technology, thus, is a learning process where you step by step increase your knowledge about new
fertilizers, new seed or livestock varieties. This learning is costly and the costs are often excluded in the
standard neoclassical model of economic decisions. This is a severe weakness when the model is applied to
increase our understanding of the transition from subsistence to mixed and specialized farming as the
transition concerns peasants exposed to real danger of starvation and therefore cannot afford these
As many farmers are unable to read and training is limited, learning by doing is common. Cultivation
depends on rainfall and the livestock is exposed to various diseases. With regard to endemic breeds of
livestock and native crops farmers have learned by own experience and know quite well how the traditional
crops function in case of rainfall or draught and with regard to livestock they know the threats of different
diseases. If adapting new technology in the shape of new seed varieties and livestock breeds they are less
certain about how these varieties and breeds function in the actual climate. For a subsistence farmer ,
producing close to the minimum consumption level, who make decisions that assure the family’s chances
for survival, it is rational not to adapt the new technologies.
T/S analyze the behavior by poor farmers assuming that they are risk-averse
/figure 9.6 about here/
The authors refer to crop yield, while I will illustrate by yield of livestock. Endemic livestock in West Africa
are well adapted and productive in tsetse infested areas, they are tolerant to heat and resistant/resilient to
certain diseases flourishing in the region. However, despite their multiple adaptive attributes, endemic
breeds are often perceived by farmers as inferior to new alien breeds in terms of productivity and
marketing. Consequently, their habitats degrade threating the survival of the endemic livestock.
Endemic livestock with lower average yield is associated with technique A and new alien breeds are
associated with technique B. Since the variance in yields is larger for B than A, the risk is also higher for B
than A and B therefore will be rejected by a poor risk-averse farmer. In doing this choice, the poor pay a
self-insurance equal to the difference in average yield.
It should be mentioned, however, to be able to draw the probability distributions in figure 9.6, the farmers
need more information than they usually have.
Rural development and the environment
One lesson to be learned from the previous lecture is that poverty is a crucial characteristic of subsistence
farming as it prevents development. When trying to attain a transition of the rural economy to a system for
mixed or specialized farming it is also important that a new agrarian system is in accord with the conditions
for sustainable development. This notion will be defined later on, but for the time being we imaging as a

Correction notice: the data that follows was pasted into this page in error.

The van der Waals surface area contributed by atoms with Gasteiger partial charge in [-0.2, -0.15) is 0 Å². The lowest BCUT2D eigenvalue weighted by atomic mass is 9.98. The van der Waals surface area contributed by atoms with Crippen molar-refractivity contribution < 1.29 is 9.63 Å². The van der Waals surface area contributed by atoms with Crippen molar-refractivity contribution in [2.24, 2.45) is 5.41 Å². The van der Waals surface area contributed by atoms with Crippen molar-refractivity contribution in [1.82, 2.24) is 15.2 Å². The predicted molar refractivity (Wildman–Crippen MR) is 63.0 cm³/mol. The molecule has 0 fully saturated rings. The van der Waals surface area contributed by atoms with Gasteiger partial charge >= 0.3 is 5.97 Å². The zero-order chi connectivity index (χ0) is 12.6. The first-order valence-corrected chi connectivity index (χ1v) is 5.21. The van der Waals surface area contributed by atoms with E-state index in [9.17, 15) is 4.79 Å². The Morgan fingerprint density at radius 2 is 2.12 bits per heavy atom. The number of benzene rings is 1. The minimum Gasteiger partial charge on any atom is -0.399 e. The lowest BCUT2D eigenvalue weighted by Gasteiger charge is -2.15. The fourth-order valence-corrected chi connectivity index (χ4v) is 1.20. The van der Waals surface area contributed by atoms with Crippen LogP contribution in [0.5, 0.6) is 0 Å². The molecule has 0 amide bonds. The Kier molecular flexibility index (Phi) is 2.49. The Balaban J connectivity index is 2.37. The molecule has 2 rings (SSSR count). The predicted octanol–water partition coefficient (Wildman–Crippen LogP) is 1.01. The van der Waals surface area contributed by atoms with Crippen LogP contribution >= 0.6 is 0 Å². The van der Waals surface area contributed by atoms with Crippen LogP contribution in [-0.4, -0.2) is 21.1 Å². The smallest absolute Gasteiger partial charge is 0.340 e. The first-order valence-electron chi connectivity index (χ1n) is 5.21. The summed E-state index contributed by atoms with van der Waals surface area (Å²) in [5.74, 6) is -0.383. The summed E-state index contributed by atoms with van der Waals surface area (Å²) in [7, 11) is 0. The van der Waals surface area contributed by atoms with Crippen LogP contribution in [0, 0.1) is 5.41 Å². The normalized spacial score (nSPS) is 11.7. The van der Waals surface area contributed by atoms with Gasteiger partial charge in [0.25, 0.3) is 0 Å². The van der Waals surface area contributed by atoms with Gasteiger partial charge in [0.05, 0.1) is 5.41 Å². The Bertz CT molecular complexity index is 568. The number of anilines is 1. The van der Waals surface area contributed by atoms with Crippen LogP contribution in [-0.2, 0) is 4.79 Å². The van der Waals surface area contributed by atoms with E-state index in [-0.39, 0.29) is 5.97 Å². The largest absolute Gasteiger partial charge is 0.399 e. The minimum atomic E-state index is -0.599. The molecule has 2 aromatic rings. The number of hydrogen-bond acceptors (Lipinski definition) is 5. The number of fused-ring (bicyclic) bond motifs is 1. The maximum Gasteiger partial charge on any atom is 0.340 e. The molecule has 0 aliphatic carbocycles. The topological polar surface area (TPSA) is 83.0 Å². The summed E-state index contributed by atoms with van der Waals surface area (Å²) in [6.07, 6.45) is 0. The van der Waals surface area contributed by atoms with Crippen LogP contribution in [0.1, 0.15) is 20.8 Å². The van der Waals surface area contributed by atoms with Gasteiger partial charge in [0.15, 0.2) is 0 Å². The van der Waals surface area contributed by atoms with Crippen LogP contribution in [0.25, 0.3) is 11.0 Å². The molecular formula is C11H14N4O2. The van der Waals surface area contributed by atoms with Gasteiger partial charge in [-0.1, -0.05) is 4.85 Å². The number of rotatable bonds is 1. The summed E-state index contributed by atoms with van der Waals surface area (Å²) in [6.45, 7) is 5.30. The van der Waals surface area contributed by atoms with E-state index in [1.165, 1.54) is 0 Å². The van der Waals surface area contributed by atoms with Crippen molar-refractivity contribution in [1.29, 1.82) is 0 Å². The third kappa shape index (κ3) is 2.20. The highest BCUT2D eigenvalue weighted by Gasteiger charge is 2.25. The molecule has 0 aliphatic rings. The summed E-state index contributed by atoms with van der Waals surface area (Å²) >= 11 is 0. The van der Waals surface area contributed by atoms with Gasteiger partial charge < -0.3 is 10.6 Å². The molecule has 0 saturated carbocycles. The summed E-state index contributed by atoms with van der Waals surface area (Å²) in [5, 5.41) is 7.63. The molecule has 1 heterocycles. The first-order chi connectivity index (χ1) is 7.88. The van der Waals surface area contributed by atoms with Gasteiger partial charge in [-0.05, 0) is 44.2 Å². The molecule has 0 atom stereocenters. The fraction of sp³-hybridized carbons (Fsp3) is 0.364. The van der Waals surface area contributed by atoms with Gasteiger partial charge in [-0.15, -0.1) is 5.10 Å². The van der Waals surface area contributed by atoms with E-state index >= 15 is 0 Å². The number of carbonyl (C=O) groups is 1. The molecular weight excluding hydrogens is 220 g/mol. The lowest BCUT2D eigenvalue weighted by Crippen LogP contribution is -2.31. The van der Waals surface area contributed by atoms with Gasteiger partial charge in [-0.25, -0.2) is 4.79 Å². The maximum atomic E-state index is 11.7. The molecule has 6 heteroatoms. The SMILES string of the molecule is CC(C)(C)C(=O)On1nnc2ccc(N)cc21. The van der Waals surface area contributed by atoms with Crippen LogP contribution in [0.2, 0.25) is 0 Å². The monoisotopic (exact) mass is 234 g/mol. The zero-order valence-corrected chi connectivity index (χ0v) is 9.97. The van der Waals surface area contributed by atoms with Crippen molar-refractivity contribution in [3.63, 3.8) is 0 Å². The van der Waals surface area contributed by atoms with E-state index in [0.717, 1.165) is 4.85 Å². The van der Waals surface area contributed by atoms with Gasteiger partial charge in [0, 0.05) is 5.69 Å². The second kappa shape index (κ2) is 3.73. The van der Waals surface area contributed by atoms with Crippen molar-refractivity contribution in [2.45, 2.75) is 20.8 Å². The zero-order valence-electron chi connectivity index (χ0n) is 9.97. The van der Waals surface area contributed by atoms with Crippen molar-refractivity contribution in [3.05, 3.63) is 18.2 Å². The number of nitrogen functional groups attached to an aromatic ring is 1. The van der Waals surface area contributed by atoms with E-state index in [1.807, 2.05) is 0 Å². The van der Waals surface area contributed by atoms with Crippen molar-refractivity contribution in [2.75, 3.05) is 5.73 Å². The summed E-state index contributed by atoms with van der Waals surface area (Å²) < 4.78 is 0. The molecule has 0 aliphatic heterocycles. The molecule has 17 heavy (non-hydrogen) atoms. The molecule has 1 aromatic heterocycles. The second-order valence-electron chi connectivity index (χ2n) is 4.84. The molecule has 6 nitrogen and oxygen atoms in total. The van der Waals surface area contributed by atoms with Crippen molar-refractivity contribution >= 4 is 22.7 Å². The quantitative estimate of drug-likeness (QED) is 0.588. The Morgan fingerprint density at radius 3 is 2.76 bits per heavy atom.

necessary condition for this kind of development that it ends the environmental degradation associated
with subsistence farming.
In real life, reducing poverty is intimately connected with sustainable development, as poverty both causes
environmental degradation and is itself a result of environmental degradation. But usually definitions of
sustainable development concern how to safeguard the natural environment in a way that meets the need
of the present generation without compromising the needs of future generations. This requires that the
stock of overall capital assets remain constant or rises over time. Natural resources or the natural capital is
included, but as natural capital can be substituted for other forms of capital only to a certain extent, it is
important to incorporate some kind of environmental accounting into any strategy for the growth of mixed
farming. Such an account is discussed in T/S, but will not be discussed here.
Two types of environmental degradation will be used to illustrate how the environmental factor can be
taken into consideration in a policy for transforming subsistence farming into mixed farming. The first
factor is deforestation understood as clearing of forested land either through extension of farmland as
shifting cultivation is land demanding or for logging and collection of firewood. The second factor is soil
erosion and other types of reductions of the soil quality. When the forest cover decreases, for instance
through deforestation, topsoil will blow away or will be washed away by rainfall. Furthermore, when there
are no trees, there will be no litter for nourishing the farmland and forests provide catchments for water
that can improve the quality of the farmland.
There are many interrelationships between poverty and environmental degradation that produce
downward spirals leading away from sustainable development, and, therefore, should be considered in a
strategy for transforming subsistence farming into mixed farming. For example, poor people use firewood
as their main source of energy, and the collection of firewood is sometimes made the scapegoat of